The 2008 version of auto expo in New Delhi, which saw unveiling of world's cheapest car Nano by Tata Motors, catapulted India's image from just being an auto market to emerging auto-manufacturing giant. This faith of global players in the Indian auto market was further confirmed at the just concluded biennial mega event in New Delhi which saw Japanese auto majors Toyota and Honda unveiling their global strategic models, both compact cars, especially designed and developed for the Indian market.
And this was not all. Be it the mass market players like Maruti Suzuki, Hyundai and Tata Motors or those keen on tapping the fast-growing luxury segment like Skoda, BMW, Mercedes-Benz, Audi or Volkswagen - all were there at the mega show announcing India launch of their latest models and unveiling their concepts.
One automaker that presented itself as a 'complete brand' was General Motors, which is not only making efforts to tap the maximum selling compact segment but is also looking at the luxury segment.
Through the highly competitive pricing of its new compact car 'Beat', it could have triggered a price war in the mass selling segment.
The growing clout of Indian automakers was clearly underlined by a recent survey by leading consultancy firm KPMG, which said that global automotive market share winners over the next five years would include various new Chinese and Indian vehicle manufacturers, along with leaders like Hyundai/Kia, Toyota, Honda and Volkswagen.
From the current ranking of 11th largest passenger car market, India will jump to the seventh spot in the next five years. And it is not just about cars; India is also world's second largest two-wheeler market and fourth largest commercial vehicle market, besides emerging as a quality component manufacturing base with low-cost advantage. So, auto experts were not at all surprised with Honda's decision to export crucial components from its new plant in Rajasthan to its headquarters in Japan, while Hyundai and Suzuki Motors have already made India as their export hubs.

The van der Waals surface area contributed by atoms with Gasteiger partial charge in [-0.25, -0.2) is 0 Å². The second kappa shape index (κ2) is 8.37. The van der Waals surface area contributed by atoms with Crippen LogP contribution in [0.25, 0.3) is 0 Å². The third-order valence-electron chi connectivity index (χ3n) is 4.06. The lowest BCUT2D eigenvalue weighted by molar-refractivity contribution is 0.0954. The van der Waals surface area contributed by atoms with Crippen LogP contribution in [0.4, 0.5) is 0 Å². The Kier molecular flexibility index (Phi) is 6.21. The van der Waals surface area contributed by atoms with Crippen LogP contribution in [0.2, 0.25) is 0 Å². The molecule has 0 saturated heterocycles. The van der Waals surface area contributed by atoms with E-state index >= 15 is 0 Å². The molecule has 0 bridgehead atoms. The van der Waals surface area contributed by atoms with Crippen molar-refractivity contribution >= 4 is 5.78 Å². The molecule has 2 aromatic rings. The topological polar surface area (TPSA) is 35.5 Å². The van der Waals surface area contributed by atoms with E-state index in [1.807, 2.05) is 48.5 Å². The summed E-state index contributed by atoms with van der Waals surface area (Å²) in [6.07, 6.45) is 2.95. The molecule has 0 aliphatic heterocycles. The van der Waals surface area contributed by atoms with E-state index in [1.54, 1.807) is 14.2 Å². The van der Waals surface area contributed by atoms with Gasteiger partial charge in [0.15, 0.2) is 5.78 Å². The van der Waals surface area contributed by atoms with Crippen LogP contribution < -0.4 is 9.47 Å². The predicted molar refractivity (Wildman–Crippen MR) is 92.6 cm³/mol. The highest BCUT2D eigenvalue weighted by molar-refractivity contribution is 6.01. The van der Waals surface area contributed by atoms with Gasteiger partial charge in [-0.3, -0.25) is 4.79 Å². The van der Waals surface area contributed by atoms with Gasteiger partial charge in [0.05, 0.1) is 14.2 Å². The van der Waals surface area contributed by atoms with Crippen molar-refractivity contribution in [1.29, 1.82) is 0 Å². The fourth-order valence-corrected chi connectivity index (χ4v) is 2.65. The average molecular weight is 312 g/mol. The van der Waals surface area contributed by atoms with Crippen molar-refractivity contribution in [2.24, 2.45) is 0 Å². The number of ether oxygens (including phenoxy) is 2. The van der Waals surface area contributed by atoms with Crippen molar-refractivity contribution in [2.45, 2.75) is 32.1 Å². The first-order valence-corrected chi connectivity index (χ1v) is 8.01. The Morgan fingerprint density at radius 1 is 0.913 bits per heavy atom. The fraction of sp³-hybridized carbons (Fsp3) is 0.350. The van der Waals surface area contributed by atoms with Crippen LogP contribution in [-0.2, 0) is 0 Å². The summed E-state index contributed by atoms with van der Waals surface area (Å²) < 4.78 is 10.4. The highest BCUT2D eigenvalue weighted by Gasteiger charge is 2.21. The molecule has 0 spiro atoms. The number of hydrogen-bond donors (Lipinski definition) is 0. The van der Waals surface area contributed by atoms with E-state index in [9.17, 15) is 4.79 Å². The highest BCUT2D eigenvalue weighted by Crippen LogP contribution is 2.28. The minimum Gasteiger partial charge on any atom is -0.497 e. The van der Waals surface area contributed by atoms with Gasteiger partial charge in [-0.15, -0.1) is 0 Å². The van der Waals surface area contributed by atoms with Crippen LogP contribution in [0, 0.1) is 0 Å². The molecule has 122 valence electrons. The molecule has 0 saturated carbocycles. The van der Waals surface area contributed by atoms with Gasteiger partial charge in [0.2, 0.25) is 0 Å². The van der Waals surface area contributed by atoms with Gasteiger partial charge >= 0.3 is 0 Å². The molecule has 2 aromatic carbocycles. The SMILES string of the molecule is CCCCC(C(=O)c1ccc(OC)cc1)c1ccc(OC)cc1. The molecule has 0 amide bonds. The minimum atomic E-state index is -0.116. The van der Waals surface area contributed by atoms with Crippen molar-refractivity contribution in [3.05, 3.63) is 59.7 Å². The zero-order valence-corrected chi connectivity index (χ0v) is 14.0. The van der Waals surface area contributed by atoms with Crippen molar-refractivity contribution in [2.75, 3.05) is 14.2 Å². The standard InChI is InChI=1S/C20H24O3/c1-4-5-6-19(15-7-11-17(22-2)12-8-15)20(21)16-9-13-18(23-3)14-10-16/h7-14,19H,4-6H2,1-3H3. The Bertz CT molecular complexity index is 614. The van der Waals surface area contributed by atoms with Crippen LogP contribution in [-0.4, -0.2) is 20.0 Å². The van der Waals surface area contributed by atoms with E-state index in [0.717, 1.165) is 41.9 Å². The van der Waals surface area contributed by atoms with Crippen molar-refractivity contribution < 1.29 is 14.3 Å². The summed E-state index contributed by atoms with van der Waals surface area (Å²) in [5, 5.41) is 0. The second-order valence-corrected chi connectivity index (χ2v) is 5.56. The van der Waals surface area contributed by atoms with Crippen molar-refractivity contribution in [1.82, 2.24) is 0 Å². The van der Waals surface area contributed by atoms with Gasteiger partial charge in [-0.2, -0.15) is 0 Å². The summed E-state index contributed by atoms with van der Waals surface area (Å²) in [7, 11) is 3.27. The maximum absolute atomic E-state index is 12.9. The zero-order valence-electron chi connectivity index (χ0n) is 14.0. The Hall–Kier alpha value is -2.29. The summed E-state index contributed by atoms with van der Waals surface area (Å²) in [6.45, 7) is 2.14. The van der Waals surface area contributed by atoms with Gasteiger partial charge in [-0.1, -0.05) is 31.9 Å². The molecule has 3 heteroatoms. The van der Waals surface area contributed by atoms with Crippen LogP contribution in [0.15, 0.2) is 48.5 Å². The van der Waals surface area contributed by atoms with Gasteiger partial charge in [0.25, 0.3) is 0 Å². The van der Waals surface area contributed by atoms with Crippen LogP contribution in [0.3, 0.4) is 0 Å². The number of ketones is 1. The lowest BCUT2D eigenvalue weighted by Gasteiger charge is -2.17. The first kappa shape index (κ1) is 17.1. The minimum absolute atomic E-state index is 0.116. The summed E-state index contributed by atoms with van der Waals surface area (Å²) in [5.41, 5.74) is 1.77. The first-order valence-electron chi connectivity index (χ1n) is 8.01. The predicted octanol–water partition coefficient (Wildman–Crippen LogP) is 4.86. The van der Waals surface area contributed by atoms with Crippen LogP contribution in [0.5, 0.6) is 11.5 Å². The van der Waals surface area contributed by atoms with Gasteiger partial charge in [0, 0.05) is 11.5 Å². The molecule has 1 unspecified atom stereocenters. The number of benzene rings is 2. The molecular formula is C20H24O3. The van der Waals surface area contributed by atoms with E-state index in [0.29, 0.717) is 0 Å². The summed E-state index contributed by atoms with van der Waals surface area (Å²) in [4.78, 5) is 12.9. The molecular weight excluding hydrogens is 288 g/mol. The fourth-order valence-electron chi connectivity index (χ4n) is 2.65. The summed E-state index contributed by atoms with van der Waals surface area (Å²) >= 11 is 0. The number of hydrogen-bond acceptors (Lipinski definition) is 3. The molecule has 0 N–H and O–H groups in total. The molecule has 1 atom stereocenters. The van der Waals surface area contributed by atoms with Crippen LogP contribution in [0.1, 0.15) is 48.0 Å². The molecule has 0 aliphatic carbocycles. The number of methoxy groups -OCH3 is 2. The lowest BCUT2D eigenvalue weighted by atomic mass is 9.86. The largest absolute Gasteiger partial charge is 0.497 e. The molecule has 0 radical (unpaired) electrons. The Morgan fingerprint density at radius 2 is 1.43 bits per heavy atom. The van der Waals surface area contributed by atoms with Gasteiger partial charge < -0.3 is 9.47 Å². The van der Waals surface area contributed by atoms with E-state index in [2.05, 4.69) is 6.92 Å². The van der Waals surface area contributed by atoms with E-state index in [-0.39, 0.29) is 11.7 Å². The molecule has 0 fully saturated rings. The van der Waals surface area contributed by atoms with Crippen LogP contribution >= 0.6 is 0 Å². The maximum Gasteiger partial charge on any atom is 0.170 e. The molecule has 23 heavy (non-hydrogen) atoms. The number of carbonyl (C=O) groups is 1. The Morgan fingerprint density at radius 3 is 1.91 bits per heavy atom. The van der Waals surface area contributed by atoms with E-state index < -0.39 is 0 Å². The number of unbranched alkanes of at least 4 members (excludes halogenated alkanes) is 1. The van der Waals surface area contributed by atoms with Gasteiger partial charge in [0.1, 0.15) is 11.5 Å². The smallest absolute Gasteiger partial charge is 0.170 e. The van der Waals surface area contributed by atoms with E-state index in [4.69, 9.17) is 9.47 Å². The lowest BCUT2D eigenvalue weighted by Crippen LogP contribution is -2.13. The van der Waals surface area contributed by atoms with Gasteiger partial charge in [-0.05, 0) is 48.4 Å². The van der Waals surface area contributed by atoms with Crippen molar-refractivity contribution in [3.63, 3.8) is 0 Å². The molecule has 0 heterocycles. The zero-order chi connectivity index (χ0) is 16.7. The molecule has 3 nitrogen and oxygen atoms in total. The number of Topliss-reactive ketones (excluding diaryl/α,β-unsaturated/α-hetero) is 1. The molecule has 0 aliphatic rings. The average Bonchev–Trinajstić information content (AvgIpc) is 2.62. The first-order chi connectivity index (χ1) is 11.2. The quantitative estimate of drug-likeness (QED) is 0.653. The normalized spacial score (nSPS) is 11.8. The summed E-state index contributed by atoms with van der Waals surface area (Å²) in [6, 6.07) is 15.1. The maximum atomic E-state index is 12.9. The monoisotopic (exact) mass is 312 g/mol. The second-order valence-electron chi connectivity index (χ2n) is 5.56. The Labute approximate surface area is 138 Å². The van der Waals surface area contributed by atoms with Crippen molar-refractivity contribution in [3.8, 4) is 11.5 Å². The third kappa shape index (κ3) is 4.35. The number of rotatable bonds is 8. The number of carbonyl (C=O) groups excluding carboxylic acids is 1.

For the record, the week-long show, jointly organised by the Automotive Component Manufacturers Association (ACMA), the Society of Indian Automobile Manufacturers (SIAM) and the Confederation of Indian Industry (CII) since 1986, saw participation of over 2,100 exhibitors and launch of 25 new models (the biggest ever so far), besides unveiling of over two-dozen concept vehicles. It was a huge hit as far as footfalls were concerned as almost 20-lakh auto-enthusiasts, apart from those eyeing serious business opportunities, witnessed the extravaganza.
The auto show also helped companies gauge the mood of their Indian customers and accordingly plan their future launches in the booming market that recorded growth despite economic slowdown even as the markets in the U.S. and Europe fared badly.
One segment that has caught everybody's attention is the scope of battery-operated cars. It was precisely for this reason that some major carmakers like General Motors, Renault, Hyundai, Tata Motors and Maruti Suzuki announced their plans to bring "green cars" in the near future. India is also being seen as a major source of e-cars for global markets.
On the other hand, the commercial vehicle segment saw global players like Volvo, Navistar, Tata Motors, Ashok Leyland and Mercedes-Benz renewing their focus on the Indian market, thanks to the boom in the infrastructure sector and consistent economic growth.
India is also poised to emerge as a major destination for hi-end biking, besides consolidating its position as mass bike market and its major exporter.
The entry of iconic Harley Davidson brand and Ducati bikes in India are examples of it, while other players like Ducati, Yamaha, Suzuki and Honda are bullish on the idea.
Similarly, the presence of component manufacturers in huge numbers, which included dedicated stalls from countries like China, Germany and Italy did not surprise Indian industry.
Besides seeing huge domestic potential, emergence of India as a manufacturing hub for exports has prompted them to make a beeline for the sub-continent. Interestingly, the domestic auto component industry is targeting a six-fold growth in exports by 2016.
Pointing out that component sourcing by both domestic and global auto majors turned out to be a major activity at this year's show, ACMA President Jayant Davar said, "India's advantage as an ideal cost-competitive hub is the key, and this is going to prop up component exports in a big way in the years to come." From around $20 billion in 2009, 20 per cent of which would be exports, Indian auto component industry is likely to touch $45 billion, of which 50 per cent would be from exports.